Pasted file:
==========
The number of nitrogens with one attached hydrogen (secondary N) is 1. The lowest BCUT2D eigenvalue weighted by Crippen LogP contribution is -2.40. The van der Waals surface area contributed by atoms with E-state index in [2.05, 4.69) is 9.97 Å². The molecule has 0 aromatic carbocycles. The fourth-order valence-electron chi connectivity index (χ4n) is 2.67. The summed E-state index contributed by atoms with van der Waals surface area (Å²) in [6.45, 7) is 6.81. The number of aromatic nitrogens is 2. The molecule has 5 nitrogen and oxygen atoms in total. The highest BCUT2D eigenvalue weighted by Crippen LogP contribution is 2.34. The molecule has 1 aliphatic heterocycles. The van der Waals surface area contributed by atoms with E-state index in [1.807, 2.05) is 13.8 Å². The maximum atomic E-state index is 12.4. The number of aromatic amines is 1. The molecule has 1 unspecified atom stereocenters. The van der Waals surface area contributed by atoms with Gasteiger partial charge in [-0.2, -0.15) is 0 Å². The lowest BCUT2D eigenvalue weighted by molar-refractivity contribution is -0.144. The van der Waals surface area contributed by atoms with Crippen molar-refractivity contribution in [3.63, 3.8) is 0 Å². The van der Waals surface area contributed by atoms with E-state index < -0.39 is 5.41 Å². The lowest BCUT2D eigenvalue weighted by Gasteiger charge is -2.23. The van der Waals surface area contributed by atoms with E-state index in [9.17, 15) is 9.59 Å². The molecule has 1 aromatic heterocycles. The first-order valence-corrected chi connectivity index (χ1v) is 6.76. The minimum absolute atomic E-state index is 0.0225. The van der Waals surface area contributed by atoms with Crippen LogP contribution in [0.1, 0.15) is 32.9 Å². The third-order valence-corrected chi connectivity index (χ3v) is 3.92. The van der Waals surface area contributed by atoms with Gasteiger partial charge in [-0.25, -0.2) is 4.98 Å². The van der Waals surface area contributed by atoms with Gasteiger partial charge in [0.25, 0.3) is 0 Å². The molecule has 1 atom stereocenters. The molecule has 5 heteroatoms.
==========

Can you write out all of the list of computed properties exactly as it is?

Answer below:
The number of nitrogens with one attached hydrogen (secondary N) is 1. The lowest BCUT2D eigenvalue weighted by Crippen LogP contribution is -2.40. The van der Waals surface area contributed by atoms with E-state index in [2.05, 4.69) is 9.97 Å². The molecule has 0 aromatic carbocycles. The fourth-order valence-electron chi connectivity index (χ4n) is 2.67. The summed E-state index contributed by atoms with van der Waals surface area (Å²) in [6.45, 7) is 6.81. The number of aromatic nitrogens is 2. The molecule has 5 nitrogen and oxygen atoms in total. The highest BCUT2D eigenvalue weighted by Crippen LogP contribution is 2.34. The molecule has 1 aliphatic heterocycles. The van der Waals surface area contributed by atoms with E-state index in [1.807, 2.05) is 13.8 Å². The maximum atomic E-state index is 12.4. The number of aromatic amines is 1. The molecule has 1 unspecified atom stereocenters. The van der Waals surface area contributed by atoms with Gasteiger partial charge in [-0.2, -0.15) is 0 Å². The lowest BCUT2D eigenvalue weighted by molar-refractivity contribution is -0.144. The van der Waals surface area contributed by atoms with Crippen molar-refractivity contribution in [3.63, 3.8) is 0 Å². The van der Waals surface area contributed by atoms with E-state index < -0.39 is 5.41 Å². The lowest BCUT2D eigenvalue weighted by Gasteiger charge is -2.23. The van der Waals surface area contributed by atoms with E-state index in [9.17, 15) is 9.59 Å². The molecule has 1 aromatic heterocycles. The first-order valence-corrected chi connectivity index (χ1v) is 6.76. The minimum absolute atomic E-state index is 0.0225. The van der Waals surface area contributed by atoms with Crippen LogP contribution in [0.1, 0.15) is 32.9 Å². The third-order valence-corrected chi connectivity index (χ3v) is 3.92. The van der Waals surface area contributed by atoms with Gasteiger partial charge in [-0.25, -0.2) is 4.98 Å². The van der Waals surface area contributed by atoms with Gasteiger partial charge in [0.25, 0.3) is 0 Å². The molecule has 1 atom stereocenters. The molecule has 5 heteroatoms.